The Executive branch is one of three branches of the U.S. Federal government system designed over two hundred years ago by leaders who wanted a strong national government that would still protect individual rights and liberties. The Founding Fathers decided that there would be a system of checks and balances in the form of three branches of government: the Legislative branch would make the laws of the land, the Executive branch would carry them out, and the Judicial branch would interpret the laws once they were enacted.
The Executive branch is headed by the President of the United States, who is elected every four years. The President has a number of important duties that are spelled out in the United States Constitution including:
- Approving and carrying out or vetoing laws passed by the Legislative branch.
- Appointing or removing cabinet members and other government officials, such as judges.
- Negotiating treaties, and acting as the head of state and as the commander-in-chief of the armed forces.
The President is generally considered to be the official leader of their political party. Other duties and titles of the President include world leader, crisis manager, coalition builder, priority setter for government initiatives, and budget setter for the country.
The President also assesses the state of the nation on an annual basis and delivers an important “State of the Union” speech that outlines the strategic initiatives of the Administration. The State of the Union speech is delivered to the legislative branch in January each year the President is in office.
The Executive branch also includes the Vice President and other officials, who assist in formulating policy and advising the President on important matters of the day. A select group of advisors form the Presidential Cabinet.
The Cabinet is composed of the heads of the 15 major departments of the Executive branch of the government. One of the principal purposes of the Cabinet is to advise the President on items that come up in relation to the duties of their respective offices. For example, the Secretaries of Commerce and Treasury would be likely to address financial issues, while the Attorney General would provide advice about legal issues of relevance.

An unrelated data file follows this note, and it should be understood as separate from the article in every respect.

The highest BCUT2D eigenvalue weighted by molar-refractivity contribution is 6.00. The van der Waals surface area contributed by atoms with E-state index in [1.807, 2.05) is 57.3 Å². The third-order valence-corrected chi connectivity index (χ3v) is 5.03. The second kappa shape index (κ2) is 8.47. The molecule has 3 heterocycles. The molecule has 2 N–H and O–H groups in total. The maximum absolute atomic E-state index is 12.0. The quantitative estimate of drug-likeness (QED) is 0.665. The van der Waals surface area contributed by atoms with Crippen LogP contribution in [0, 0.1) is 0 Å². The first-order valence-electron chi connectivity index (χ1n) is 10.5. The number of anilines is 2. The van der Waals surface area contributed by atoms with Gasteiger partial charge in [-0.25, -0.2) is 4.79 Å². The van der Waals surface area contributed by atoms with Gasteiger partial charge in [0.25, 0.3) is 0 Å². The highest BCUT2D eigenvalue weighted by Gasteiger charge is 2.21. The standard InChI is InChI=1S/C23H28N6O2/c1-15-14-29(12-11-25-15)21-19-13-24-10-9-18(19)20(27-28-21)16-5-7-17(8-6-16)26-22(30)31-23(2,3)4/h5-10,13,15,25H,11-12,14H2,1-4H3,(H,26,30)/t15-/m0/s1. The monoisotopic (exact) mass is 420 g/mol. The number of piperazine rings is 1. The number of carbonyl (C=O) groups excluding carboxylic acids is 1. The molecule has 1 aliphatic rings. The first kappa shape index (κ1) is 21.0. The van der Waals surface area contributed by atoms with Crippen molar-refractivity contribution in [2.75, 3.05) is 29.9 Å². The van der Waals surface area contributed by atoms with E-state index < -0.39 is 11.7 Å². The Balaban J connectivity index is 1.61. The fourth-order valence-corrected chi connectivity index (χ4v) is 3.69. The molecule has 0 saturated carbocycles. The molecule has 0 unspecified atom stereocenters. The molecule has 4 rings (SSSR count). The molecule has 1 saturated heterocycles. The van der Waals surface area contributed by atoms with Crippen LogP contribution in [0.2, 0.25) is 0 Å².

The Cabinet includes the Vice President and the heads of 15 Executive branch departments — the Secretaries of Agriculture, Commerce, Defense, Education, Energy, Health and Human Services, Homeland Security, Housing and Urban Development, Interior, Justice, Labor, State, Transportation, Treasury and Veterans Affairs.
Executive Office of the President
The Executive branch also has an Executive Office of the President to execute the policies, initiatives and strategies of the President and the Administration. Some of the departments included in this area are the Office of Policy Development, the Office of Management and Budget, the Council of Economic Advisors, and the National Security Council.
These departments have many positions that are politically appointed, with the position holder serving “at the pleasure of the President”. Other positions within the government are civil service career positions with Federal employees in them who do not leave their position when a new administration is elected.
The Executive branch has many opportunities for experienced applicants who want to move the government forward and help set goals for the country for the next four years. For those who are interested in pursuing a political appointment within the Executive or Legislative branches or within an Independent Agency, go here to view policy-making opportunities in the 2008 Plum Book.